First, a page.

This decision deals with the distinction between employees and independent contractors (see Creighton and Stewart, Chapter 7.3). While not affecting the basic legal principles to be applied in this connection, it perhaps shifts the line between the two categories in favour of finding an employment relationship.
In 1996, bicycle and motor vehicle couriers working for Vabu (trading as Crisis Couriers) were found by the New South Wales Court of Appeal to be contractors rather than employees of the company, with the consequence that Vabu was not liable to make superannuation contributions on their behalf (Vabu Pty Ltd v Commissioner of Taxation (1996) 81 IR 150). Although the control exercised by the company over the couriers was considerable, the court emphasised that the couriers were required to supply and maintain their own bicycles and vehicles and that they were paid according to the number of successful deliveries rather than on an hourly or weekly rate of pay. The present case involved a different proceeding brought against Vabu. The company was claimed to be vicariously liable for the negligence of one of its bicycle couriers (who was never identified) in knocking down the plaintiff, Mr Hollis, on a Sydney footpath. The plaintiff attempted to argue that Vabu owed him a non-delegable duty of care, so that it would be liable for the courier’s negligence even if he were an independent contractor. The New South Wales Court of Appeal rejected that argument (Hollis v Vabu Pty Ltd  NSWCA 334 (5 November 1999)).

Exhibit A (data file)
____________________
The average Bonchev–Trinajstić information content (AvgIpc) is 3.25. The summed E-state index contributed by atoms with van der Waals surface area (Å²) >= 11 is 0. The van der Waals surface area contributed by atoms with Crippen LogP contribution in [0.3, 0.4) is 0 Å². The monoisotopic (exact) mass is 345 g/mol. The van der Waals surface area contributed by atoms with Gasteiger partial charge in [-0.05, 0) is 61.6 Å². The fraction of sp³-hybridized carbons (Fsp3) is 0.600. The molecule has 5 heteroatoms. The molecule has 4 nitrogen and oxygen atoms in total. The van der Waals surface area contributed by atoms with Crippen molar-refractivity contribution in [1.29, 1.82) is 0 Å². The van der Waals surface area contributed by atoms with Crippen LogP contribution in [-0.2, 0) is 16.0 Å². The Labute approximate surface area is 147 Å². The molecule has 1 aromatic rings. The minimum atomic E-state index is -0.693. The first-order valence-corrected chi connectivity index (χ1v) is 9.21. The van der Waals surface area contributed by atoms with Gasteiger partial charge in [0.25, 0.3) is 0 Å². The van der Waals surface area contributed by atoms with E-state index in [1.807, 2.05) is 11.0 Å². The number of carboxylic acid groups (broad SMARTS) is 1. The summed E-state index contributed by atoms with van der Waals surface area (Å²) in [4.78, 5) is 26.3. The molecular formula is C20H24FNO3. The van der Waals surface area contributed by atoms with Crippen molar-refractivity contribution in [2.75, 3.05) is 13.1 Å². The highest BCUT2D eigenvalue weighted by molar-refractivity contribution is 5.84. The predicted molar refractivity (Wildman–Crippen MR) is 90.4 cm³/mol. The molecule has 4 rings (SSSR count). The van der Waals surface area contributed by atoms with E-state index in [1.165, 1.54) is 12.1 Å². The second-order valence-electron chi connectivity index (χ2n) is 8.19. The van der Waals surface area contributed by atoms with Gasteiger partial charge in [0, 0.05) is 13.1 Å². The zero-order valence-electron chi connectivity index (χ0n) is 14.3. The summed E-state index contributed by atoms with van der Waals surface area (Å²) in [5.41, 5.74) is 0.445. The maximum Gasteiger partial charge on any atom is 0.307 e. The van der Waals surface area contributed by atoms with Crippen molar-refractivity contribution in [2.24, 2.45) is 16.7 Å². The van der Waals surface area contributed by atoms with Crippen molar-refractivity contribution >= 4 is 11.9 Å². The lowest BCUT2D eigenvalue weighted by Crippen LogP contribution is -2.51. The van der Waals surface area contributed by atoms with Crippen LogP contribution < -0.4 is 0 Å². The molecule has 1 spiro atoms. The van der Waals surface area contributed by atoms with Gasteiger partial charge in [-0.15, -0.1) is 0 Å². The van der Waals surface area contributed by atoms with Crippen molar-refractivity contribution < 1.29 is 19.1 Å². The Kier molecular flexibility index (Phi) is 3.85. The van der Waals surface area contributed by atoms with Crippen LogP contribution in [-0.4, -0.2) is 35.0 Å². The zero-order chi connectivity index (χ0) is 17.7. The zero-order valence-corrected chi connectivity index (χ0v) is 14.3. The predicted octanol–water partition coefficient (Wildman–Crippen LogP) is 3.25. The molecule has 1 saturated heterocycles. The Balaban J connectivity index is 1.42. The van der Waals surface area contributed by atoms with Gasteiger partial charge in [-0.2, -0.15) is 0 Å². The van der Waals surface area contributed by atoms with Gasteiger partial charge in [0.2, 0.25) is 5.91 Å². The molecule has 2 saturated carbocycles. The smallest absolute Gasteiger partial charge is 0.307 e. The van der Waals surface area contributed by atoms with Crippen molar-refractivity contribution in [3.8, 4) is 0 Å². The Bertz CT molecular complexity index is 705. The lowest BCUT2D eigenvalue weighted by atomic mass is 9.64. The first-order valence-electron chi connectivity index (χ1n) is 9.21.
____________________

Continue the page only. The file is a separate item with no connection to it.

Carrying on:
The plaintiff’s appeal to the High Court was successful and Vabu was found to be vicariously liable. Gleeson CJ, Gaudron, Gummow, Kirby and Hayne JJ, who delivered a joint judgment, reached this conclusion on the basis that the courier was an employee. As such, they did not see the need to go on and consider the issue of whether Vabu owed a non-delegable duty of care.
In approaching the task of...